Vieuxtemps is part of the tradition of great Belgian violinist-composers that includes his teacher Charles de Beriot and his student Eugene Ysaÿe. As might be expected, Vieuxtemps wrote primarily for the violin–his compositions include seven violin concertos (of which the Fourth and Fifth are the best-known), a violin sonata, string quartets, and a number of short works for violin. He composed his Fifth Violin Concerto shortly after returning to Paris from his second American tour in 1857. The concerto–which is quite compact–has an unusual form. Its movements are performed without pause, and the first movement is substantial, lasting about eleven minutes, but the cadenza and second and third movements combine to span only about eight minutes. The Allegro non troppo begins with the customary orchestral introduction, and the solo violin makes an unexpectedly subdued entrance. Vieuxtemps writes beautifully for his own instrument here, combining an elegant lyricism with passages of extraordinary virtuosity. The long first movement leads directly into the cadenza (Vieuxtemps composed two different cadenzas for this concerto), which in turns flows without pause into the Adagio. Vieuxtemps borrowed the main theme of this movement from the opera Lucile, composed in 1769 by his countryman André Grétry. Early in that opera, four characters join to sing “Ou peut-on être mieux,” a quartet in praise of domestic happiness, and some of that happy spirit infuses this lyric movement. Vieuxtemps originally intended to conclude the Fifth Concerto at the end of this movement but eventually decided to add fast movement. This blazing finale, marked Allegro con fuoco, whips past in barely a minute.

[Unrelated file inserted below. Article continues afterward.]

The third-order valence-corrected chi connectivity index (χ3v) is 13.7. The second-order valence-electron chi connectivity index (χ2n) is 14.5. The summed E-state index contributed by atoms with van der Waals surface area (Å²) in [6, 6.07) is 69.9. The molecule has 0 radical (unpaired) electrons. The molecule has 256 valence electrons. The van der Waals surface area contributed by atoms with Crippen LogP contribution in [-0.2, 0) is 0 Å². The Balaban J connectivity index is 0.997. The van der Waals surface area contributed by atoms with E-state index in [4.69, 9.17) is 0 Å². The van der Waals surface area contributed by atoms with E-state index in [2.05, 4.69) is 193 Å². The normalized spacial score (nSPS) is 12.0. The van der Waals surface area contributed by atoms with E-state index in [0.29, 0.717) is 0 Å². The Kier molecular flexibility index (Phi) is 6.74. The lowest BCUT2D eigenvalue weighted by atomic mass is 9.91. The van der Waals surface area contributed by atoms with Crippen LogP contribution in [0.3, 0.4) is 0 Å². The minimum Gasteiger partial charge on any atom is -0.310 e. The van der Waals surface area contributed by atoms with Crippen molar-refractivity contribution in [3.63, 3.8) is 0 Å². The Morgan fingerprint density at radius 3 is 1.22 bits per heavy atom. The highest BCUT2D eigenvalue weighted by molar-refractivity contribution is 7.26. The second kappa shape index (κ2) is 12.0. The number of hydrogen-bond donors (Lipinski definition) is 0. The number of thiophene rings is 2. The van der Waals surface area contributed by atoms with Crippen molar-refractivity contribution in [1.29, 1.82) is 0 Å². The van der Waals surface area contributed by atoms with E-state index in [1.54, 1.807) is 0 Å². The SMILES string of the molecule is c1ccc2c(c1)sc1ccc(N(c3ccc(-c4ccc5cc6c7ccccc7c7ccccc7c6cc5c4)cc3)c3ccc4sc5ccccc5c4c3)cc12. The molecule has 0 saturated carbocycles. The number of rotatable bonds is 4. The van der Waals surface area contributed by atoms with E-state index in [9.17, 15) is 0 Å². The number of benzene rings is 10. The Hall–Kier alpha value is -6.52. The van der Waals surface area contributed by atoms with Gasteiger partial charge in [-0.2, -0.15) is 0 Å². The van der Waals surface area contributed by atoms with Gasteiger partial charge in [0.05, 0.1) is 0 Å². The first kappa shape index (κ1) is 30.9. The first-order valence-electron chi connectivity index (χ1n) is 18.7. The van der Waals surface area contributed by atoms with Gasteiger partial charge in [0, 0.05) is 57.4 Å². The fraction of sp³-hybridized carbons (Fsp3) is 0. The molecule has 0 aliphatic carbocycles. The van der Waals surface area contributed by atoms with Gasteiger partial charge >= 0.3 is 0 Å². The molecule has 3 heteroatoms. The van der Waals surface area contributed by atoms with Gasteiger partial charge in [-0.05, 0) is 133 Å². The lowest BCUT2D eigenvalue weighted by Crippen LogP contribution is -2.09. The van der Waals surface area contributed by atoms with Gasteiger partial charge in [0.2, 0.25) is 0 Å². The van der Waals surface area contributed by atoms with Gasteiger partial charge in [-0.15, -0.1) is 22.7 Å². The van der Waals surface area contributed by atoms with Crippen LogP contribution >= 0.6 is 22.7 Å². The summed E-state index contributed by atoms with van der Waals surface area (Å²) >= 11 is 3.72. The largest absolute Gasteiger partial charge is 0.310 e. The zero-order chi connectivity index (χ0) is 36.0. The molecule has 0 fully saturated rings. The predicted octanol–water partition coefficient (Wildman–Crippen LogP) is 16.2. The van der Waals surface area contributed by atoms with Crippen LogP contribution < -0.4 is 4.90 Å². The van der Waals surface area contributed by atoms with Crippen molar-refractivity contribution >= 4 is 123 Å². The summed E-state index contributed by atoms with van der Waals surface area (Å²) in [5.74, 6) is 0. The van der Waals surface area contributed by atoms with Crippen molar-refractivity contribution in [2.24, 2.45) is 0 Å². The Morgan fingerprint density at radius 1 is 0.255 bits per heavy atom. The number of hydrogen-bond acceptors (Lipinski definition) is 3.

Symphony No. 35 in D Major, K.385 “Haffner” (1782)
Allegro non troppo; Moderato
Allegro con fuoco
WOLFGANG AMADEUS MOZART
For Mozart, July 1782 brought some of the best of times, and some of the worst. On the 16th of that month, his opera The Abduction from the Seraglio was produced in Vienna after nearly a year of intense work. The Abduction–Mozart’s first opera in German–was a huge success: it was at that première that Emperor Joseph II complained that the opera had “too many notes,” only to be met with Mozart’s famous reply: “Exactly as many as are necessary, Your Majesty.” Mozart was quite busy with other matters as well, arranging the opera for wind ensemble, revising an earlier wind serenade, and preparing for his own marriage to Constanze Weber on August 4. But back in Salzburg, that marriage had been frostily opposed by Mozart’s father Leopold, who had cut off all communication with his son for a time.
And now, in the midst of this frantically busy month, came a letter from Leopold, and it brought a request. In Salzburg, Sigmund Haffner, the son of a prominent family, was being elevated to the nobility. Six years earlier, in 1776, when one of the Haffner daughters was married, the family had asked Wolfgang to compose music for that occasion, and he had responded with the Serenade in D Major, K.250, nicknamed the “Haffner” Serenade. Now, the family wondered, could Wolfgang supply music for the ennoblement ceremony?
The composer nearly exploded. Some sense of his thorny relation with his father burns through his reply: And now I’m supposed to produce a new symphony? How is such a thing possible?